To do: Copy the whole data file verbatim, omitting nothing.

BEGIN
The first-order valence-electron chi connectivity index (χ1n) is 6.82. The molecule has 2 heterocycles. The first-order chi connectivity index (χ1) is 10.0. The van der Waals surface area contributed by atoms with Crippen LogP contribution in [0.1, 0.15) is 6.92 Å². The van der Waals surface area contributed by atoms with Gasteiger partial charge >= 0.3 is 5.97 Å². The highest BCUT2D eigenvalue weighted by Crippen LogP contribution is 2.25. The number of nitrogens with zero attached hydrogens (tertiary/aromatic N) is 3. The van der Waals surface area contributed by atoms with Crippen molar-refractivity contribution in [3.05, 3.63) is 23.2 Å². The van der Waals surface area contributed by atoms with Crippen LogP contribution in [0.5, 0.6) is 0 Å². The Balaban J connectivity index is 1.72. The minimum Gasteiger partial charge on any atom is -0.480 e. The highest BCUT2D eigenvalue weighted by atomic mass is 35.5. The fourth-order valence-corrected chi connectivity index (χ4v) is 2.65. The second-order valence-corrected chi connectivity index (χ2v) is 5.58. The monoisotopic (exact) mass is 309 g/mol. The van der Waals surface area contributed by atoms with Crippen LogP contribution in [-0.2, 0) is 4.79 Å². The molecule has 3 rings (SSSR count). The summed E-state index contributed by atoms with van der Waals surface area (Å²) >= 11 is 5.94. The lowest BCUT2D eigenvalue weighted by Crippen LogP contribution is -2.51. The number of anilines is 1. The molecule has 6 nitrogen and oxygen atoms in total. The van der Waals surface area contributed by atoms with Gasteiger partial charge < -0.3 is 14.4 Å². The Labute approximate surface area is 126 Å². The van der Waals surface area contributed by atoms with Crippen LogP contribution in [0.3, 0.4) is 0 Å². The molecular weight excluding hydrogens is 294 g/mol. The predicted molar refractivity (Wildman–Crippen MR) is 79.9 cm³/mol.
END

The first-order valence-electron chi connectivity index (χ1n) is 6.82. The molecule has 2 heterocycles. The first-order chi connectivity index (χ1) is 10.0. The van der Waals surface area contributed by atoms with Crippen LogP contribution in [0.1, 0.15) is 6.92 Å². The van der Waals surface area contributed by atoms with Gasteiger partial charge >= 0.3 is 5.97 Å². The highest BCUT2D eigenvalue weighted by Crippen LogP contribution is 2.25. The number of nitrogens with zero attached hydrogens (tertiary/aromatic N) is 3. The van der Waals surface area contributed by atoms with Crippen molar-refractivity contribution in [3.05, 3.63) is 23.2 Å². The van der Waals surface area contributed by atoms with Crippen LogP contribution in [0.5, 0.6) is 0 Å². The Balaban J connectivity index is 1.72. The minimum Gasteiger partial charge on any atom is -0.480 e. The highest BCUT2D eigenvalue weighted by atomic mass is 35.5. The fourth-order valence-corrected chi connectivity index (χ4v) is 2.65. The second-order valence-corrected chi connectivity index (χ2v) is 5.58. The monoisotopic (exact) mass is 309 g/mol. The van der Waals surface area contributed by atoms with Crippen LogP contribution in [-0.2, 0) is 4.79 Å². The molecule has 3 rings (SSSR count). The summed E-state index contributed by atoms with van der Waals surface area (Å²) >= 11 is 5.94. The lowest BCUT2D eigenvalue weighted by Crippen LogP contribution is -2.51. The number of anilines is 1. The molecule has 6 nitrogen and oxygen atoms in total. The van der Waals surface area contributed by atoms with Gasteiger partial charge < -0.3 is 14.4 Å². The Labute approximate surface area is 126 Å². The van der Waals surface area contributed by atoms with Crippen LogP contribution in [0.3, 0.4) is 0 Å². The molecular weight excluding hydrogens is 294 g/mol. The predicted molar refractivity (Wildman–Crippen MR) is 79.9 cm³/mol.